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Omicron, climate change factors weighing on crypto market

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By Lee Kyung-min

The cryptocurrency market is undergoing significant adjustments, rapidly weakening investor sentiment that has remained largely undeterred over the past few years amid the lack of regulations and cheap liquidity pumped in to weather the COVID-19 pandemic.

The future course of the digital financial investment vehicle will be determined by how heavy the regulations become, a factor equally critical to the performance of the asset, the capital gains tax on which has been delayed for another year.

Some say it remains unclear whether Bitcoin, one of major cryptocurrencies, will be able to withstand the slew of changes in the macroeconomic market conditions unfavorable to investors, notably the end of tapering by the U.S. Federal Reserve and subsequent rate hikes next year.

Others say that high price volatility could become extreme at times, but that the overall uptrend will not be wildly upended, an assessment reflecting the continued increase in the number of highly risk-averse institutional investors, whose behavior is almost exclusively governed by the guarantee of profit.

The price of bitcoin hit a high of over 79 million won ($67,000) in early November, but since plunged to a low of slightly over 54 million won, Dec. 17.

This is part of a dramatic price fluctuation over the past year, since beginning at around 30 million won in January. It then hit a new high in just three months, before exceeding 70 million won in mid-March, followed by 80 million won in April.

The surge was driven by the Nasdaq listing of Coinbase Global, a U.S. crypto exchange, a cause for great optimism that the virtual asset will be fully integrated as part of a legitimate financial investment method sooner than expected.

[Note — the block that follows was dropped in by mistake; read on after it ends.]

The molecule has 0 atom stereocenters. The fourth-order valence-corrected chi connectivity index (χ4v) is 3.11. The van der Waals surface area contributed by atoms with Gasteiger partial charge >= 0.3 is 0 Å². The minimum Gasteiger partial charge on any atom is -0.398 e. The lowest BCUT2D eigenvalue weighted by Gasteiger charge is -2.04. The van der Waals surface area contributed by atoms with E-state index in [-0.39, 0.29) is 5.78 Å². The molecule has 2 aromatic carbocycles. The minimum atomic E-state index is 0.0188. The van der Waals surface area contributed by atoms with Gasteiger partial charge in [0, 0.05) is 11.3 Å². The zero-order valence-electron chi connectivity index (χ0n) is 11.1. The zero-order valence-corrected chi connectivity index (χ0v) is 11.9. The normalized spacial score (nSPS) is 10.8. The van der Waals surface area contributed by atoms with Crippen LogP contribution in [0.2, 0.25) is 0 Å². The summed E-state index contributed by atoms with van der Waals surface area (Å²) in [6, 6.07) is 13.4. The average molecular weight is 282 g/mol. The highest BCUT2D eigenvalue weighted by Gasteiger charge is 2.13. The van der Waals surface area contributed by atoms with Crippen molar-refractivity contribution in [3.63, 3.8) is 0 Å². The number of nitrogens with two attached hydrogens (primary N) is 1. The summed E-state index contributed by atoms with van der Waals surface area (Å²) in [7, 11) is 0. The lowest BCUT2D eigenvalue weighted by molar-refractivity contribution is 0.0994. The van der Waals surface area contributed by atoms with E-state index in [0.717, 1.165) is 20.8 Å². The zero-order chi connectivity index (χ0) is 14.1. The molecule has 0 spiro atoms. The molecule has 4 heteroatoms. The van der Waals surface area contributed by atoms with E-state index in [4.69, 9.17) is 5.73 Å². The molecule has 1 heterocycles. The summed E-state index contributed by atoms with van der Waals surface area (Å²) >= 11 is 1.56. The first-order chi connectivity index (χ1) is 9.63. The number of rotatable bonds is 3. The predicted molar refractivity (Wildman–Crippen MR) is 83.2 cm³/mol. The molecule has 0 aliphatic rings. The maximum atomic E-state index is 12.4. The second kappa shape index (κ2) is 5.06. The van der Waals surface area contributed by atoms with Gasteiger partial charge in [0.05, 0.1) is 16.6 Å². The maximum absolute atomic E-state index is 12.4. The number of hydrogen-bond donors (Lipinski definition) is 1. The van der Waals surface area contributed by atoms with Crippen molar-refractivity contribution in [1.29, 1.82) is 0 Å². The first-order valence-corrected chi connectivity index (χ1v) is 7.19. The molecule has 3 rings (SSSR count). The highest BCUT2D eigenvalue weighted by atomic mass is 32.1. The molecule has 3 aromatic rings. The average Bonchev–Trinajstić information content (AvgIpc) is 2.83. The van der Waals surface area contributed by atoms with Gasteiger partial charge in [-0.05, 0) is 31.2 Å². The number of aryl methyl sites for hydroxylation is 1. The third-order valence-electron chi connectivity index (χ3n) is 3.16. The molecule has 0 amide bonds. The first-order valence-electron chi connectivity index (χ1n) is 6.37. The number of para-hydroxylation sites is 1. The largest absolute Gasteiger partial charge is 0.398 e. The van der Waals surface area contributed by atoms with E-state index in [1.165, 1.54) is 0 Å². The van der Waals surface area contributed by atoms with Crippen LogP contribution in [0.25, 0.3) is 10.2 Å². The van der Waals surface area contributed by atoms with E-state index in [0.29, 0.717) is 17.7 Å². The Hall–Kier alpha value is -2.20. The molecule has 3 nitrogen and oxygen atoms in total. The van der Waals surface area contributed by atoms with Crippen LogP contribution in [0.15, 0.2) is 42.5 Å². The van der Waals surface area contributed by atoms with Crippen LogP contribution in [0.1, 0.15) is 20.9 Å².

The possibility of Bitcoin's price touching 100 million won was floated thereafter, since the inflation-hedged asset is relatively insulated from the sharp depreciation in value in the economy, where the pandemic-induced cheap emergency funds were accelerating concerns about a decline in asset value compared with currency value.

But the prices fell steeply this month and last, impacted by the emergence of the Omicron variant and the announcement of the U.S.' Biden administration that the capital gains tax rate will be raised to up to 39.6 percent, from the current 20 percent.

Also posing a downside risk is criticism of the digital asset over its anti-green characteristics amid the rapid spread of the environmental, social and corporate governance (ESG) drive.

Heavy energy consumed to mine cryptocurrency, according to some market watchers and environmental advocacies, will eventually lead to a decline in crypto asset prices, since the carbon-heavy electricity dependence will increasingly be frowned upon.

"Cryptocurrency certainly has growth potential, but the risks and volatility are just as great," an industry official said. "How the new financial investment adapts to the new environment will set the price and trading volume."

Lee Kyung-min


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